Art Agenda  |  July 28, 2022

2nd Front International, “Oh, Gods of Dust and Rainbows”

The poetic invocations of Langston Hughes ground the 2022 Front Triennial, an exhibition spanning over thirty sites across three cities in Northeast Ohio—Cleveland, Oberlin and Akron. At Transformer Station, a private museum owned by the Fred and Laura Ruth Bidwell Foundation in the rapidly changing Ohio City neighborhood, visitors are greeted by a series of archival reproductions of drafts of the poem from which the exhibition takes its title, Hughes’s “Two Somewhat Different Epigrams” (1957), showing the delicate changes the poet made to his now-famous lines. Within an exhibition focusing on healing and the civic potential of artistic processes, these records make visible the art and practice of revision, and stand here as a critical exchange on what it means to bear witness to the ephemeral.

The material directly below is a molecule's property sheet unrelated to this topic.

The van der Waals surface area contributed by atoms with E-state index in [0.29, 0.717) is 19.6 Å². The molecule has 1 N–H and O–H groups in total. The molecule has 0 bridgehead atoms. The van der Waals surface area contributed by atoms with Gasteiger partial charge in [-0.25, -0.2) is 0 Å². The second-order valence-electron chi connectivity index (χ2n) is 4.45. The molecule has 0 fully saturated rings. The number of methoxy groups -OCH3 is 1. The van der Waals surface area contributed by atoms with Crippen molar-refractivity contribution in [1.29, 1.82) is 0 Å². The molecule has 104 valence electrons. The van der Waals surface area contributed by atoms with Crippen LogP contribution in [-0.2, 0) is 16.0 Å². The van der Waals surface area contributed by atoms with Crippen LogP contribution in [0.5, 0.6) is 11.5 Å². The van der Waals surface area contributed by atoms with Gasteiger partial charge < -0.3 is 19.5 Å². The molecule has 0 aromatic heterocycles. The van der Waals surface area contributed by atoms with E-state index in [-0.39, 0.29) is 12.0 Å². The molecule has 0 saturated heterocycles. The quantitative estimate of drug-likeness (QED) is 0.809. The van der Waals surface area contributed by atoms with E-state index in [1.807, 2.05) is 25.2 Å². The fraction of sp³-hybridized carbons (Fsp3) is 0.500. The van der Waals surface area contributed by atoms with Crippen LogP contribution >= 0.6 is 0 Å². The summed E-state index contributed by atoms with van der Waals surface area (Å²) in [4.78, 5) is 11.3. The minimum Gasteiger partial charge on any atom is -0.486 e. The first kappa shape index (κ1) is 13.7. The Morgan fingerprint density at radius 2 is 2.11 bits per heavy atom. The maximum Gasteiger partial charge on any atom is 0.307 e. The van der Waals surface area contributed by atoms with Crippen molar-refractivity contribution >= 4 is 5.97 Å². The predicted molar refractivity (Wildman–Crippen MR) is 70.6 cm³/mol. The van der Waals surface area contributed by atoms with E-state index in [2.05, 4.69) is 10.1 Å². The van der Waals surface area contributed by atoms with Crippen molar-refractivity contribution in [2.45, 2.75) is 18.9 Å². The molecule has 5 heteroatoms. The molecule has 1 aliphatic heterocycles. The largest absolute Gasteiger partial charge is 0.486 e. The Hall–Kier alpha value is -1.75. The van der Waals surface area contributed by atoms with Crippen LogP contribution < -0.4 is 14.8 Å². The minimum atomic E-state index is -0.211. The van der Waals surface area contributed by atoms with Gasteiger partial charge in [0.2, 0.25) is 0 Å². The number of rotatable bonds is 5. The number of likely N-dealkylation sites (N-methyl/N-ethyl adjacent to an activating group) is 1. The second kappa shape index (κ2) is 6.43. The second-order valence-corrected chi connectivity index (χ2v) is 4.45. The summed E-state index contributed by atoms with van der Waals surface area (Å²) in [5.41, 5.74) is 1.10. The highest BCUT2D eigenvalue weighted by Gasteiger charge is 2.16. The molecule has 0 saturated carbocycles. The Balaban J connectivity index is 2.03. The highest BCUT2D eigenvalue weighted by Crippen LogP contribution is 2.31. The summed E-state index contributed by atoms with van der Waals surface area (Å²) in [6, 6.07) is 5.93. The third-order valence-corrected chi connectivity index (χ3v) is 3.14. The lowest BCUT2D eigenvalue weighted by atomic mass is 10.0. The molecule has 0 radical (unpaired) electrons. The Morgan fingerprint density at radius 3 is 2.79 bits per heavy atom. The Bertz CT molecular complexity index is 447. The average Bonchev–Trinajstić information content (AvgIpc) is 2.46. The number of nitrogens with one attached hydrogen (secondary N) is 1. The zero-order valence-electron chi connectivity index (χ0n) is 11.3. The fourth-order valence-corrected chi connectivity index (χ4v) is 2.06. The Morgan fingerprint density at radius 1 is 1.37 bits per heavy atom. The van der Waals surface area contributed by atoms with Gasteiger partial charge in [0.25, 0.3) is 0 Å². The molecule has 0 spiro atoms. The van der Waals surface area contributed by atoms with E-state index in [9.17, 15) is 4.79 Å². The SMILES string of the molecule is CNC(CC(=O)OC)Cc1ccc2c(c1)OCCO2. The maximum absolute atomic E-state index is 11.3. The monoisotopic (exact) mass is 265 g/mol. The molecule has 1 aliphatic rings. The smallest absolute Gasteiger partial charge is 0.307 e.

It's a fitting opening for an exhibition featuring several community collaborations as well as activations of public commons, historic sites, and cultural institutions, and with several outstanding performance elements. A multi-day boat trip from Buffalo, New York to Cleveland’s harbor marked the beginning for Asad Raza’s performance work Delegation (2022). A brass band ushered participants into the Old Stone Church with a rendition of Civil Rights anthem “This Little Light of Mine.” Inside, the hushed moaning of vocalist LaToya Kent swept down from the balcony, while various musicians hummed away at instruments and electronic boards, many having travelled with Raza along Lake Erie. The next piece invited the audience to join in with their own gleeful shouts, dance and rhythmic claps. The entire performance felt ceremonial, like a glorifying exhale.

By Ladi'Sasha Jones, Art Agenda

Original Article

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